Thursday, September 12, 2013
This boom is a bust
The following is this month's "Desert Sage" column for the Deming Headlight. The slightly edited version that ran in the paper is here. Below is the version I submitted.
Some call this the “age of unconventionals.”
Imagine a very heavy truck is tearing down a road at high speed, and upon learning that the truck is moving towards the edge of a cliff at high speed, the driver shrugs and presses down harder on the accelerator. Point out to that driver that pretty soon it will be too late to stop the truck before going over the cliff, and the driver demands proof, and then more proof, but never slows while you plead for safety and sanity.
Our ecological predicament is something like that. The driver of the vehicle is an industry that is compelled to put profit over human needs, safety, and sustainability. An economic system based on endless expansion and growth at all costs cannot exist in a finite environment. Eventually, the cancer kills its host.
When confronted with the problem of “peak oil” and “peak coal,” the end of cheap and easily accessible oil and the cleanest types of coal, the energy industry had a face-saving opportunity to invest heavily in non-fossil fuels and reduction of carbon emissions that are leading to global warming. Maybe, after all, there was a way to capitalize on humanity’s need for renewable energy.
Instead, it has led to a new energy boom in non-conventional fossil fuels. Dirtier fuels, extracted by dirtier and more dangerous methods. We drill miles below the ocean floor; we explode bombs or use astonishing amounts of highly pressurized water to fracture rock and extract shreds of energy; we use natural gas to cook rock until sludgy oil drips out; we burn tar sands and dirtier, less productive coal. Some promote new nuclear energy facilitates that also consume vast amounts of water. The amount of energy required to produce energy ticks upward, and the energy produced is less efficient and more polluting. Despite the ‘energy boom’ that employs some Americans and makes profits for a few, the era of fossil fuel is still waning, and at the end of this candle there is toxic smoke.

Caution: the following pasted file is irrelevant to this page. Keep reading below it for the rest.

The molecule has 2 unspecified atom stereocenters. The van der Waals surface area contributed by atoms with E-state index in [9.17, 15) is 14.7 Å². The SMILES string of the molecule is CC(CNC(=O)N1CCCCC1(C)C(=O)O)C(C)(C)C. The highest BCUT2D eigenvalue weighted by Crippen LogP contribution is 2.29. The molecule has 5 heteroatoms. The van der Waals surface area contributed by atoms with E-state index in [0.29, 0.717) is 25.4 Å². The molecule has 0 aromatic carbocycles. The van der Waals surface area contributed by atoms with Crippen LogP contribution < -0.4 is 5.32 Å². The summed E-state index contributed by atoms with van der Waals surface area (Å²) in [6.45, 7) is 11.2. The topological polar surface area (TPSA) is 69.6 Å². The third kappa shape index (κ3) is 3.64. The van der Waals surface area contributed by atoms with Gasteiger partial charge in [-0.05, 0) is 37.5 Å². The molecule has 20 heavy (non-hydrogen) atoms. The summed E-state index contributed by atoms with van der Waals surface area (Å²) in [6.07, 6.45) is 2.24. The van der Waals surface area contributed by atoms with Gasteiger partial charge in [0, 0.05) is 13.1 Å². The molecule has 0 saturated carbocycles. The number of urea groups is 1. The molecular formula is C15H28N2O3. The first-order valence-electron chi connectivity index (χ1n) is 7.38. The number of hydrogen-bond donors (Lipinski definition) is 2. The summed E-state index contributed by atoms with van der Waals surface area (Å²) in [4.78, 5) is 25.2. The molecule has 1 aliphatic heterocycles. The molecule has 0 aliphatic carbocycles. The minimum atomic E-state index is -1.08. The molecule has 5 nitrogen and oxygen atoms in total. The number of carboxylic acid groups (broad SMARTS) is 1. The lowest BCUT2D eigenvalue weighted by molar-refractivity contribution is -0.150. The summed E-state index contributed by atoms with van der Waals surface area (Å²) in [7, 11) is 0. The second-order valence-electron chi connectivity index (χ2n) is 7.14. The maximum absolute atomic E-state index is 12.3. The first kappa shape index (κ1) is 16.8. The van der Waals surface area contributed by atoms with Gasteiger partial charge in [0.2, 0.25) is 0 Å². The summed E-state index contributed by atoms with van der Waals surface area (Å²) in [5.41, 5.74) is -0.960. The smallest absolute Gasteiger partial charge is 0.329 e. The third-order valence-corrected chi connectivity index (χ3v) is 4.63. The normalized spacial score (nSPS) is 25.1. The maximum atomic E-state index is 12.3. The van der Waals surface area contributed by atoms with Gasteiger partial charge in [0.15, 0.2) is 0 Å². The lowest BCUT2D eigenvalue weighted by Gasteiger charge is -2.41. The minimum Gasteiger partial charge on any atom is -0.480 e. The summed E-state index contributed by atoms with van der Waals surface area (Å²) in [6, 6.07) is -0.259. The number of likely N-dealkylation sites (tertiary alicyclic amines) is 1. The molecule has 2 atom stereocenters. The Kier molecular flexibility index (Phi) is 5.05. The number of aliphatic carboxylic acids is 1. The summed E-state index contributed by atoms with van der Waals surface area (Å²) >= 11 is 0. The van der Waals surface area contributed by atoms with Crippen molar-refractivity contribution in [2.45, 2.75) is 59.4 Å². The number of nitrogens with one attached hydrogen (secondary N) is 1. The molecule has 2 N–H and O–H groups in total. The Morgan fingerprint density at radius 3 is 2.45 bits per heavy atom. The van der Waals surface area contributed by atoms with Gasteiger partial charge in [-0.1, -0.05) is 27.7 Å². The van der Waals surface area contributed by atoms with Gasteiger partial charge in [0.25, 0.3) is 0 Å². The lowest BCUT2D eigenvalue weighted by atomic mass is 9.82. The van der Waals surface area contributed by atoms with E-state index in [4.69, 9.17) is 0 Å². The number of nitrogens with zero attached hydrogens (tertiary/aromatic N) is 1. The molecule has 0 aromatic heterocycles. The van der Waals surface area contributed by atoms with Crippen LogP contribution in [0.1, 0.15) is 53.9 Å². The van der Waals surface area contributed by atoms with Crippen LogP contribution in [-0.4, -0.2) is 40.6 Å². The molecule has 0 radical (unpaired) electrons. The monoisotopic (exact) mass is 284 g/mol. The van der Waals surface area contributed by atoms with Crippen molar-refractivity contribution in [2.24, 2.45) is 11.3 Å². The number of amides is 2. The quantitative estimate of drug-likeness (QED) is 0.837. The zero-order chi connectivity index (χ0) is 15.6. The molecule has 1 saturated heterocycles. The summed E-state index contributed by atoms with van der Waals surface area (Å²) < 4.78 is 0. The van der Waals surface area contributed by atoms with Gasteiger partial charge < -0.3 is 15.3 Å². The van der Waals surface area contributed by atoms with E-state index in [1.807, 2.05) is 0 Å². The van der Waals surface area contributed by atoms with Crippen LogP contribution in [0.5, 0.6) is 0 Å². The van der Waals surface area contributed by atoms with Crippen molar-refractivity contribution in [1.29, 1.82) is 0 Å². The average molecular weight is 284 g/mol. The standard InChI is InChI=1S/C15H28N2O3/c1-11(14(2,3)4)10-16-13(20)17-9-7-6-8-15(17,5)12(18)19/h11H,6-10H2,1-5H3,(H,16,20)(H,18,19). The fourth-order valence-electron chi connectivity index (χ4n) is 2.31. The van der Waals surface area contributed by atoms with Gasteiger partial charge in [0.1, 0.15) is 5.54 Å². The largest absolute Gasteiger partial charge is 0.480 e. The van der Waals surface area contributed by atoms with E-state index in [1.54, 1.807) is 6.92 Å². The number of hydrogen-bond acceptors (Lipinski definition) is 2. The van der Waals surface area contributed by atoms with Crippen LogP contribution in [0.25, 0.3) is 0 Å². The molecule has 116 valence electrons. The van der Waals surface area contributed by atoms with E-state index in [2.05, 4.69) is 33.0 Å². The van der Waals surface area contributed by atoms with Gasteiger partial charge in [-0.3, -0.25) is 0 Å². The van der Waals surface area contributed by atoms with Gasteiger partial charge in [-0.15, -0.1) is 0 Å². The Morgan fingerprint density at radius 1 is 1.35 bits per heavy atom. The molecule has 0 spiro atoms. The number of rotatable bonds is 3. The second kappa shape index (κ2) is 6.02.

Because fracking has been good for business, state governments tend to celebrate these new technologies for bringing new jobs to their regions. Usually, that line works – workers are vulnerable when unemployment is high, and people are willing to put up with extraordinary evils when politicians shout “jobs jobs jobs” enough. However, much to the chagrin of several states and their corporate patrons, local communities have started to push back.
Leading the way, right here in New Mexico, was Mora County. Mora was the first county in the United States to ban ‘fracking,’ the practice of using water pressure and chemicals to break rock and extract energy. In the case of shale gas, this leads to high methane emissions, some of the worst with respect to trapping heat in our atmosphere and accelerating global warming.
Out of concerns for its water supply, the people of Mora County did the unprecedented and said “no” to the practice, which effectively closed Mora County for business. Since then, 100 municipalities have followed suit, confronting states over who gets to regulate energy exploitation where they and their children live.
This will be a long fight, but local communities are organizing to engage the gas and oil industry, its spokespeople (Marita Noon and Paul Gessing are busy writing, no doubt), and its politicians in a fight over the policies that affect them where they live. The fight will happen in state courts to be sure, and in the political arena as well.
The passengers are revolting. Let’s hope we get control of the van in time.